Object Graveyards: 10 More Curious Collections of Crap

What happens to all of the detritus of modern life once it has outlived its usefulness? We tend to think of it as being “thrown away” – but there is no away, and bizarre collections of outdated and broken junk are piling up around the world. Like all of those abandoned airplanes, sea-unworthy ships and busted bicycles, these 10 objects are accumulating in their very own graveyards with nobody to mourn their passing.

Tacky Toilets

(images via: ready2beat, damn cool pics)

Junkyards around the world are stocked with the forlorn toilets of yesteryear, never again to feel the warmth of a human behind. But while cracked, broken and seriously dated toilets typically rot behind gates in metaphorical toilet graveyards, others are displayed in bizarre works of public art. One town seems to have created an actual graveyard of toilets, while Gunagdong Province in China put thousands to use in a giant public waterfall.

Forgotten FEMA Trailers

(images via: treehugger)

FEMA trailers were a godsend for victims of Hurricane Katrina in 2005, giving them roofs over their heads – and lungs full of formaldehyde. The trailers contained dangerously high levels of the toxic chemical, sickening hundreds of people. Today, those contaminated trailers sit and rot on storage lots throughout the country, like this one in Hope, Arkansas.

Busted Bus Stops

(image via: bradleypjohnson)

What, exactly, could be so wrong with dozens of bus stops found abandoned in the Warehouse District of Minneapolis that can’t be fixed? Whether for looks or function, these bus stops were scrapped and now sit as an odd monument to junk that nobody wants.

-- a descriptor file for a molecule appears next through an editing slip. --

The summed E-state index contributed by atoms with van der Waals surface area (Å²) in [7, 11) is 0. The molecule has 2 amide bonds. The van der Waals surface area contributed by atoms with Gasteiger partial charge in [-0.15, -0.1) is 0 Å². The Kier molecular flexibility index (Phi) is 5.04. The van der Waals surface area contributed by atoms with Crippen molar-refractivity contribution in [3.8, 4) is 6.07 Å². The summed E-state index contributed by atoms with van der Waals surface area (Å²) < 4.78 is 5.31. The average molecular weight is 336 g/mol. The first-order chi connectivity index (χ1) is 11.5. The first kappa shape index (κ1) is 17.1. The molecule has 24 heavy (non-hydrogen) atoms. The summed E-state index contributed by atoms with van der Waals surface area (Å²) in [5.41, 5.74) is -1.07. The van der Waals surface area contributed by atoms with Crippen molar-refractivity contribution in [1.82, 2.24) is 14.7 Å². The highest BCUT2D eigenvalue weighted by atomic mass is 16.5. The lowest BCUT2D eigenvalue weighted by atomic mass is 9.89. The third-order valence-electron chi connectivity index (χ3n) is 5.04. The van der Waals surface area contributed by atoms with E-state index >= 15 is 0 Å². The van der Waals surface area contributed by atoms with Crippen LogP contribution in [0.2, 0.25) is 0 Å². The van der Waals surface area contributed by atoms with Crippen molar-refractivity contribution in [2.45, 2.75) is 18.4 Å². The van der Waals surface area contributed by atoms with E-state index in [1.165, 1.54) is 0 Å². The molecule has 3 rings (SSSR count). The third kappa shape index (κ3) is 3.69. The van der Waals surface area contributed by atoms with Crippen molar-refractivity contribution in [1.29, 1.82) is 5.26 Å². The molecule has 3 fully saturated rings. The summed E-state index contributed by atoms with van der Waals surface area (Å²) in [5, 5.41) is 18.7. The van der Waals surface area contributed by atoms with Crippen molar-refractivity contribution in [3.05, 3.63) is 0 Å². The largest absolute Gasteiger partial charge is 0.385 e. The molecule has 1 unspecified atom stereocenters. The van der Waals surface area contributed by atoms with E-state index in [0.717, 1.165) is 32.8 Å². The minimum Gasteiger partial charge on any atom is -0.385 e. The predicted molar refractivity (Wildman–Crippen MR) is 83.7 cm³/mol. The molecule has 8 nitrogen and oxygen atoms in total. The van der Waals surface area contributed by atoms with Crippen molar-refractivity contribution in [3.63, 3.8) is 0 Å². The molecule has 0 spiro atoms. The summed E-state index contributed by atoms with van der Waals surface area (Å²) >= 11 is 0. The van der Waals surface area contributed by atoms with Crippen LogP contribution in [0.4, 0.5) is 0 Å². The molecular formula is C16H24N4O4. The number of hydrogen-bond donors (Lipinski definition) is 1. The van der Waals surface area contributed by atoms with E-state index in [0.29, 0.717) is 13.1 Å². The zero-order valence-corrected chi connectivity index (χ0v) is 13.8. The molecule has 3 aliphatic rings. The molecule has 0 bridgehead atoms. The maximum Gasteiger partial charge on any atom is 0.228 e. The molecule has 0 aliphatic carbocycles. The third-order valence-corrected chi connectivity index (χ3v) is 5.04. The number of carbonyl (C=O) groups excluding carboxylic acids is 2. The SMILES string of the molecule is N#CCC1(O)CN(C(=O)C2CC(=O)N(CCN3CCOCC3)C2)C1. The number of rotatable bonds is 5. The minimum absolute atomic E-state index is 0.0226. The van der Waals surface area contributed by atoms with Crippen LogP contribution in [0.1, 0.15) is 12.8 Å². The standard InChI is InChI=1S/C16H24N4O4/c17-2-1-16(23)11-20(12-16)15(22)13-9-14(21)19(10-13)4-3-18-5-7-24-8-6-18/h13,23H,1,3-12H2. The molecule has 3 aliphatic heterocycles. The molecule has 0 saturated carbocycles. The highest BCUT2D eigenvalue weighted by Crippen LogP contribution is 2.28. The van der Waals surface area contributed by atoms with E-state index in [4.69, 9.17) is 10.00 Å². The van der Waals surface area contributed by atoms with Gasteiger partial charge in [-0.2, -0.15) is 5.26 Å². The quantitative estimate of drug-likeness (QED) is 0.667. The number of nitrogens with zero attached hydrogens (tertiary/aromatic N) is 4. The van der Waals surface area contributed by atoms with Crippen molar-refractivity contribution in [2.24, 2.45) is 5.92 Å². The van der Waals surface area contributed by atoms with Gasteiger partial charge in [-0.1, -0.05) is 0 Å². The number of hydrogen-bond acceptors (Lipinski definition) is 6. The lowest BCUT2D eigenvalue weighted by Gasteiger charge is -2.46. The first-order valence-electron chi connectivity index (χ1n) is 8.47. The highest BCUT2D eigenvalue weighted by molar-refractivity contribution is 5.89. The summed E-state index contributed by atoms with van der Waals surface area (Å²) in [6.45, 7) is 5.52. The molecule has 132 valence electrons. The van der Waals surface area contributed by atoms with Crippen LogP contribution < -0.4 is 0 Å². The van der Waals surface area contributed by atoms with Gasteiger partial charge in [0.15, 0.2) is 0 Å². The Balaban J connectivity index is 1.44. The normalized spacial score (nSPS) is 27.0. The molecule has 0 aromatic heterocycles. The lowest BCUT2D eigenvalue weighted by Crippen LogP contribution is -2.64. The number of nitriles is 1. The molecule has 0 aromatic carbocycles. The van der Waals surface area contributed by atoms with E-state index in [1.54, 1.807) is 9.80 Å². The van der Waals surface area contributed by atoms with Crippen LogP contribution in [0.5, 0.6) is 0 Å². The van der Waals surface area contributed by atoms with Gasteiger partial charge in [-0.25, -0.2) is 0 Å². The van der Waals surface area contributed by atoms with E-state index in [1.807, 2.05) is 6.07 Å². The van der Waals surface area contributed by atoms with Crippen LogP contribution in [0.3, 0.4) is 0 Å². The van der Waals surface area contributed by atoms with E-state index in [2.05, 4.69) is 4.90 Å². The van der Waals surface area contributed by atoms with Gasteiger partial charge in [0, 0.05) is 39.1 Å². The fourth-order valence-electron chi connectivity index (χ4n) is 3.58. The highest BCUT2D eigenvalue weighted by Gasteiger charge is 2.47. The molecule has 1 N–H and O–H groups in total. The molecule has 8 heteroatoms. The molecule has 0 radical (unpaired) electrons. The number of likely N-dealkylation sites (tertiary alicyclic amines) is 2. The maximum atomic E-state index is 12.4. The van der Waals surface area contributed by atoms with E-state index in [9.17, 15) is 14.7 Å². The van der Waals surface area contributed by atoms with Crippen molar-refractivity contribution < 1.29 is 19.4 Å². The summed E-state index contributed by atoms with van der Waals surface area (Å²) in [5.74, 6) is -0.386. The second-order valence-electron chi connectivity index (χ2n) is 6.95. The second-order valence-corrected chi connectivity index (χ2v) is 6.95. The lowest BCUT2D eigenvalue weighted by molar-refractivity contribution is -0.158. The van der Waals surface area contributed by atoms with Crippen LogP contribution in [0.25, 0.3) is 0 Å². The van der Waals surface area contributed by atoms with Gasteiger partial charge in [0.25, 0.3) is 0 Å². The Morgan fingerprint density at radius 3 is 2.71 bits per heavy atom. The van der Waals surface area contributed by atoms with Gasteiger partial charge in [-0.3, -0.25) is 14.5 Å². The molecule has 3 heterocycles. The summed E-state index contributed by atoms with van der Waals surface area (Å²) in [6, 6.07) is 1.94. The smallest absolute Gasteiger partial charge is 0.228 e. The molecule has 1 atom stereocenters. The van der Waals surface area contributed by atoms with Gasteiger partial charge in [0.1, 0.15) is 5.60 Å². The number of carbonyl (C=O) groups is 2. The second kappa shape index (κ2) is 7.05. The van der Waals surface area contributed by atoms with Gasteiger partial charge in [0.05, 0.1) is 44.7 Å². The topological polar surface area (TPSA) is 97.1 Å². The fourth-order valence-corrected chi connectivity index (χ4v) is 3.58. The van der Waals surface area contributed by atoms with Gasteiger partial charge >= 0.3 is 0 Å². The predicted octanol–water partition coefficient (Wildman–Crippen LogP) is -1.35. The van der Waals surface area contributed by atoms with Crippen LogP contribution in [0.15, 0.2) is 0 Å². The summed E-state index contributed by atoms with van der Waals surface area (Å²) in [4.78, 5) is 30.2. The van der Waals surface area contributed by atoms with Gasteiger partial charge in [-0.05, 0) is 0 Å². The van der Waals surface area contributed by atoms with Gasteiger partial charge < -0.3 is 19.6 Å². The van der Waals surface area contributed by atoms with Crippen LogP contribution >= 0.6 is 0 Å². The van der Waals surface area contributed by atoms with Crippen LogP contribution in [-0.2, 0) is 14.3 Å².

Vacant Vending Machines

(image via: katakanadian)

Japan is a country packed with vending machines, and they’re not just full of candy, chips and soda. Eggs, fresh flowers, piping hot french fries and lingerie are just a few examples of off-the-wall offerings. So, the existence of vending machine wastelands is no surprise.

Tarnished Tanks

(image via: artificial owl)

The tanks that clutter vast open spaces in the African country of Eritrea aren’t just the product of neglect. These hunks of metal are relics from the nearly half-century-long war fought for independence from Ethiopia, and they stand as a proud reminder of the country’s hard-won victory.

Tossed-Aside Taxis

(image via: spiegel.de)

For decades, Chinese citizens took taxi cabs and public transportation when they needed to get somewhere. But economic expansion meant that personal vehicles were no longer out of reach of the middle class, and the taxis that they once depended on so greatly are now jumbled chaotically amidst dirt and weeds.

Canned Construction Equipment

(image via: clockworklozenge)

When construction equipment is finally done building things and tearing them down, where does it go? Apparently, it sits around in scrap yards waiting for any still-useful parts to be harvested, and then sits around some more. This lot in England has just about any piece of equipment you can imagine.

Broken Books

(images via: english russia)

With such an astounding volume of books piled on the floor, this building could only be a library – albeit one that has seen better days. The sight of thousands of books rotting in an abandoned building is enough to make any bibliophile cry, but waste like this is all too common in the wake of the Soviet Union’s collapse.

Contaminated Chemical Barrels

(images via: michigan.gov)

While Superfund sites wait to be cleaned up, all of the toxic chemical-laden crap strewn around – including leaky barrels full of who knows what – are “contained” within a restricted area. Over time, as those barrels rust, their contents seep into the soil, and ultimately into the groundwater of nearby communities.

Trashed Tractors

(images via: picasaweb)

Typically, abandoned tractors tend to be left wherever they break down. At least this tractor graveyard in Nebraska appears to be in the process of recycling, given that the rusting beasts have been dismantled and categorized.

Connect

SyndicatedTV Widget